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First lady Jill Biden visits New Haven summer learning program

First lady Jill Biden visited a New Haven summer program on Wednesday with U.S. Secretary of Education Miguel Cardona to kick off their multistate summer learning tour.

The first of the national tour’s three stops was at Albertus Magnus College in New Haven, where a Horizons National summer learning program is helping K-3 students reengage with learning after two years of COVID disruptions. The tour’s aim is to highlight how American Rescue Plan funding will help with pandemic-related learning loss.

“I wanted to come see your program because your president cared so much about what happened to you during the pandemic when you were all home and learning on Zoom,” Biden told a group of Horizon students. “I was teaching on Zoom too – but a lot of us missed a lot of time and a lot of days, and it was so hard to learn over Zoom.”

Biden and Cardona spent time with students in two classrooms, reading picture books together, building Lego sets and having conversations about the importance of learning. Biden said it was great seeing young students engage with their teachers in the classroom.

“I just want to thank you all for being here, for listening, for being such great teachers and really to all of you for being such great kids,” she said.

Because of American Rescue Plan funds, Horizons was able to open the summer learning program at Albertus Magnus College in 2021. This is one of 10 Horizons programs in the state and one of 74 across the country.

Jose Oromi, Horizon’s executive vice president, said that by partnering with local districts, they’re able to reach the students who need the most support.

“The entry point for the program is kindergarten, and each year we will take in more students,” he said.

In 2021, the American Rescue Plan provided $140,000, funding the entire summer learning program. This year, ARP contributed $70,000, with the rest covered through other grants.

Horizons is giving 43 New Haven and Hamden K-3 public school students six weeks of intensive summer enrichment programs. Those programs range from reading classes and STEM activities to swimming and field trips. The program is also tuition-free.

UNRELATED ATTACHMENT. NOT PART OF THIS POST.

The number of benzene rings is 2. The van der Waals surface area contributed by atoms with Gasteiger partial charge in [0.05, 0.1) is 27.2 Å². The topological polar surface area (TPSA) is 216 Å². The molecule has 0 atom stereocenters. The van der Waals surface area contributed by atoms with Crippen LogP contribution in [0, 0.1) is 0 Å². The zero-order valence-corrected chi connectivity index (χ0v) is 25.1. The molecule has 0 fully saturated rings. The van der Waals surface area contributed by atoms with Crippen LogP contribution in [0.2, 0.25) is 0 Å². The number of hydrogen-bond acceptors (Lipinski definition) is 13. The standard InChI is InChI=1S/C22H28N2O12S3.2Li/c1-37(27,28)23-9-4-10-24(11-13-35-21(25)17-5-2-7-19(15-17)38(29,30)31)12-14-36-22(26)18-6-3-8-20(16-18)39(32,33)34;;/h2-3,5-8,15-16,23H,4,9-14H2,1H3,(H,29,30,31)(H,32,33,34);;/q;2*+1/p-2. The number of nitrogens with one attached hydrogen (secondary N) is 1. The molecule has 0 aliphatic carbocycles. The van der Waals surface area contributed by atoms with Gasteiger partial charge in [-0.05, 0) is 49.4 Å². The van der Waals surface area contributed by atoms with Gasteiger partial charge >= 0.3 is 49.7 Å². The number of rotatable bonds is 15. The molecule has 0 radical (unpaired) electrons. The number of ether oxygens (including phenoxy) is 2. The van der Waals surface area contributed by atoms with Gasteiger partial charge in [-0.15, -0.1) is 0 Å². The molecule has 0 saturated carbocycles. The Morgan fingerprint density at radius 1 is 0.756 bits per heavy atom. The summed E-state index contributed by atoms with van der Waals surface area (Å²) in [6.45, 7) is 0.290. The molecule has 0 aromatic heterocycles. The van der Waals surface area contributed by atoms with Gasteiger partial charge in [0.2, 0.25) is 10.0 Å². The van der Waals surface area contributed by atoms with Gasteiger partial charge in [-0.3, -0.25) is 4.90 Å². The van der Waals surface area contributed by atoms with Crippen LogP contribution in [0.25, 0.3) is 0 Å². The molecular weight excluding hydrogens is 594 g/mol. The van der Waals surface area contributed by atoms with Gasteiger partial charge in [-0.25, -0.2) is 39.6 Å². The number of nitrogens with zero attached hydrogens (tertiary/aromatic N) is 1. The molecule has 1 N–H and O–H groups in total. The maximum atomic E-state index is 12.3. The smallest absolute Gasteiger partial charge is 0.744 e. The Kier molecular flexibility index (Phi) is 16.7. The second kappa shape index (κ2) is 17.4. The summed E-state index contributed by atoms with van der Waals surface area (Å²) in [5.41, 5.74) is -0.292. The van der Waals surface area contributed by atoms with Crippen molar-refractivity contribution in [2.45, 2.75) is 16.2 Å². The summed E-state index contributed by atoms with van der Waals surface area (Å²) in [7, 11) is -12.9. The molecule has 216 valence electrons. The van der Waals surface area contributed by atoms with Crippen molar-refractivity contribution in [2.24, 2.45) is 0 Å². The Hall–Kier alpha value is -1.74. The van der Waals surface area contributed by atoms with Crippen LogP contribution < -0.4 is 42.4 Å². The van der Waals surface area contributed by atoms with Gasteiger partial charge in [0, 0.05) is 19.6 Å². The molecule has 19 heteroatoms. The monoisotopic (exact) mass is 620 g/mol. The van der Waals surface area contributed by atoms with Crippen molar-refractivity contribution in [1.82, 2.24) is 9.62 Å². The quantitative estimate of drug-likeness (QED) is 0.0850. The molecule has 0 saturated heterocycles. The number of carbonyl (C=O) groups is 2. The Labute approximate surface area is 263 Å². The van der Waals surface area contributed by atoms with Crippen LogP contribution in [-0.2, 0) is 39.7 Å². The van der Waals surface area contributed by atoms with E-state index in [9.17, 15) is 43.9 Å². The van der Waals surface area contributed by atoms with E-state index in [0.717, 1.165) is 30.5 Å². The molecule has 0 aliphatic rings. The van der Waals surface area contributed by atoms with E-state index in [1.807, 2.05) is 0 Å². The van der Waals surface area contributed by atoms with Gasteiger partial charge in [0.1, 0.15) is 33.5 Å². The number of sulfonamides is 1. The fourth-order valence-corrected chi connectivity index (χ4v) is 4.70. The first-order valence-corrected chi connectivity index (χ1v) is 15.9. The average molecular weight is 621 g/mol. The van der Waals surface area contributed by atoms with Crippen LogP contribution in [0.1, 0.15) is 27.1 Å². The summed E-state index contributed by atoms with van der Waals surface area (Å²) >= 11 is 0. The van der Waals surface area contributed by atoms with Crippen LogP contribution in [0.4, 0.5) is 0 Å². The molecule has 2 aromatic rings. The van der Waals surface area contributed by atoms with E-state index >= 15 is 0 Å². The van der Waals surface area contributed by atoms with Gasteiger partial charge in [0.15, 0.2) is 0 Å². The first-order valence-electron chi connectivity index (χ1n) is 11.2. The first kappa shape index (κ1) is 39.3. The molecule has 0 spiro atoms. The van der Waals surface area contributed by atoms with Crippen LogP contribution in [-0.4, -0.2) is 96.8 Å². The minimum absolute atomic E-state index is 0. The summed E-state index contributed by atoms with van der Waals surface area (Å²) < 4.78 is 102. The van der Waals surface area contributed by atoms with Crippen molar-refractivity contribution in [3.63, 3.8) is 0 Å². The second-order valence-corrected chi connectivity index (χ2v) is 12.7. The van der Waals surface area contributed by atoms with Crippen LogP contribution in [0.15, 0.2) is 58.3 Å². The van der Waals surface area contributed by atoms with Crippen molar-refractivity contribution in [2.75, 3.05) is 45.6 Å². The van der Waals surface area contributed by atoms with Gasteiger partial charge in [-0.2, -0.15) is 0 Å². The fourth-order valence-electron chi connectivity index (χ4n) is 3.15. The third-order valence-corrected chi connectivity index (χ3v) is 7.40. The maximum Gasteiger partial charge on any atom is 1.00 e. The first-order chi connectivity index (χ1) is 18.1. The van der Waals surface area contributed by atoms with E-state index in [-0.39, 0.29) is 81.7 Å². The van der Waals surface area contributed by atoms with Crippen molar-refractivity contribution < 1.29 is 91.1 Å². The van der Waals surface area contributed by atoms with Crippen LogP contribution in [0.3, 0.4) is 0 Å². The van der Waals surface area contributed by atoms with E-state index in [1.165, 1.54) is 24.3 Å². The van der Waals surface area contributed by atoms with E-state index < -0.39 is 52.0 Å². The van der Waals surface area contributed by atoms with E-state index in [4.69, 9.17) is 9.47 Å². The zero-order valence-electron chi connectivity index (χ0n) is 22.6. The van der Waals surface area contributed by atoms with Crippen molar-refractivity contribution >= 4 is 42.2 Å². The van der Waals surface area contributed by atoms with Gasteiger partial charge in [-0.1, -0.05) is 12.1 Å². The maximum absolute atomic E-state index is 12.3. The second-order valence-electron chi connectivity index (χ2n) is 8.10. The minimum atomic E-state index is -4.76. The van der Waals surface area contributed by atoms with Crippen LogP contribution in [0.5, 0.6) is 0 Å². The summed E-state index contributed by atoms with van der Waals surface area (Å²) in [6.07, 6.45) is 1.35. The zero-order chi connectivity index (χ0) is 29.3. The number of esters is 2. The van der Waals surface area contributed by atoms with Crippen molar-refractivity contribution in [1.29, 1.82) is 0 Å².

Jacqueline Taylor, a New Haven mom with a second grader in the program, said the opportunity is a lifesaver.

“COVID has put a toll on a lot of children with learning, being in and out of school. It’s been tough,” said Taylor, who already noticed a difference in her son’s learning. “He loves it here, especially the swimming lessons. He was a little scared when he started, but now he’s so confident. I have no problems and no worries because I know he’s in good hands.”

Connecticut Education Commissioner Charlene Russell-Tucker said giving students a fun and safe space to learn was the whole point of the program.

She said she hopes the summer learning program will help close the learning gap.

“We know just getting kids in school, back to socialization with their peers and teachers, getting that normalcy is critically important,” said Russell-Tucker. “Learning happens every day and everywhere, which is why this summer program is important for us to invest in.”

She said the state expects to have data on COVID-related student learning loss, and how summer programs helped, in the next few months.

Catherine is the Host of Connecticut Public’s morning talk show and podcast, Where We Live. Catherine and the WWL team focus on going beyond the headlines to bring in meaningful conversations that put Connecticut in context.

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